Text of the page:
If a direct drive generator is used in the wind turbine 12, it may be a radial gap direct drive generator, or it may be an axial gap direct drive generator, as described in commonly-assigned, co-pending U.S. Patent Application of William G. Sharples et al., entitled “Axial Gap Rotating Electrical Machine,” which is incorporated by reference herein in its entirety.
A number of tension cable supports 40 are attached on one end to the primary support member 24 and on the other end to the axle 37. In operation, the wind loads will create axial load on the axle 37, which will be transmitted through the axle 37 to the primary support member 24. The tension cable supports 40 provide additional support to the primary support member 24 by counteracting those bending moments.
In the embodiment illustrated in
In the illustrated embodiment, the wind turbine 12 is a downwind turbine. However, particularly if the angle of attack of the blades 34 is controlled, the wind turbine 12 could be an upwind turbine that can self-orient to the wind. In other embodiments, a yaw bearing may be placed under the wind turbine 12, particularly if the anchor mechanism 14 comprises only a universal joint with no rotational bearing or joint.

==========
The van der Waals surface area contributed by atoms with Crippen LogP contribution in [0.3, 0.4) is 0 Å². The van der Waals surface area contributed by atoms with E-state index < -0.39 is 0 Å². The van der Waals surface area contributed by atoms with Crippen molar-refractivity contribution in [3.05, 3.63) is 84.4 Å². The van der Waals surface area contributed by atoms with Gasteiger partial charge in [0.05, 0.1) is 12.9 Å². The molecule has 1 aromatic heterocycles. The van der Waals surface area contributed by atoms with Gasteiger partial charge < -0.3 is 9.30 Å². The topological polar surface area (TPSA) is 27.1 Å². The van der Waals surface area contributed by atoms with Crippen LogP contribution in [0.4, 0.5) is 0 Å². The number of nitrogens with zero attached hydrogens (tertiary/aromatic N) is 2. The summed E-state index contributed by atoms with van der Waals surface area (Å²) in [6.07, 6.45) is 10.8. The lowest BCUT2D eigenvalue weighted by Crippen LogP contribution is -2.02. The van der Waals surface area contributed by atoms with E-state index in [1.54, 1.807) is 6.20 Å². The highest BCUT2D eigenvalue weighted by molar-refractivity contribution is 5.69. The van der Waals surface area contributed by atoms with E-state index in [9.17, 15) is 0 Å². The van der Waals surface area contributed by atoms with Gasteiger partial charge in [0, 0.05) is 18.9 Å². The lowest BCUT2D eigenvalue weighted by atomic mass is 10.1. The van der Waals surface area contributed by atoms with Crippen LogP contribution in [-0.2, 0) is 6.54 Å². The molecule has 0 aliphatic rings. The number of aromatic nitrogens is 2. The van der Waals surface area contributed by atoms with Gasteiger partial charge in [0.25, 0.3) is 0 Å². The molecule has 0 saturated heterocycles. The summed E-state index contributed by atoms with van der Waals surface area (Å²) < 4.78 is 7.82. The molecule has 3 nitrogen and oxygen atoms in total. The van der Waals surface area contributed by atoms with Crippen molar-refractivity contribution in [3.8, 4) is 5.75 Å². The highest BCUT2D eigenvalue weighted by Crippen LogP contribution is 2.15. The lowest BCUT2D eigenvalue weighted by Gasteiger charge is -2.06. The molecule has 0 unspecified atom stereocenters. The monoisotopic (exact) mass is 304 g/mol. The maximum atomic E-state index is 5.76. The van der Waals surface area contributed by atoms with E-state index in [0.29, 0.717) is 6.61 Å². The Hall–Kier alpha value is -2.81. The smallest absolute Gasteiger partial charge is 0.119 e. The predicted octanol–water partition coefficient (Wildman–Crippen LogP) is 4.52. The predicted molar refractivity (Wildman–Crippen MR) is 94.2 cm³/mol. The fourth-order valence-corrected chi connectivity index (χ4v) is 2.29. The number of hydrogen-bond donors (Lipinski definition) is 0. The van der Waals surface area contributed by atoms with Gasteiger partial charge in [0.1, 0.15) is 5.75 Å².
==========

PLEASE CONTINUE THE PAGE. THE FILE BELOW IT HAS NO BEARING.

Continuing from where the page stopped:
The floating underwater support structure 10 is adapted to support the wind turbine 12 in an upright, or substantially upright, position notwithstanding the range of loads experienced at the top of the structure that would otherwise tend to cause it to capsize. For example, in the illustrated embodiments, the legs 16, 18 are not oriented or angled so that the floating underwater support structure 10 is perfectly symmetrical or vertical. Instead, the legs 16, 18 are canted or angled slightly in a direction that is the opposite of the direction of the expected loads. For example, given the arrangement of
This asymmetry or cant, if present, may be relatively small. For example, in a floating underwater support structure 10 designed for 50 m water depth with a buoyant member having a radius of 8 m, the location of the anchor mechanism may be offset 4-5 m in the forward direction, if an aftward load is expected.
Whether or not the legs 16, 18 are canted or arranged asymmetrically, the buoyant member 20 may be adapted to assist in maintaining a structure in a substantially upright position. Specifically, in some embodiments, the buoyant member 20 may be divided into two or more compartments, at least some of which may be selectively flooded to counteract pitch or roll moments.
In general, the buoyant member 20 may be divided into any number of compartments, and those compartments may be constructed and arranged to be selectively flooded with water using a system of pumps and valves (not shown in the figures).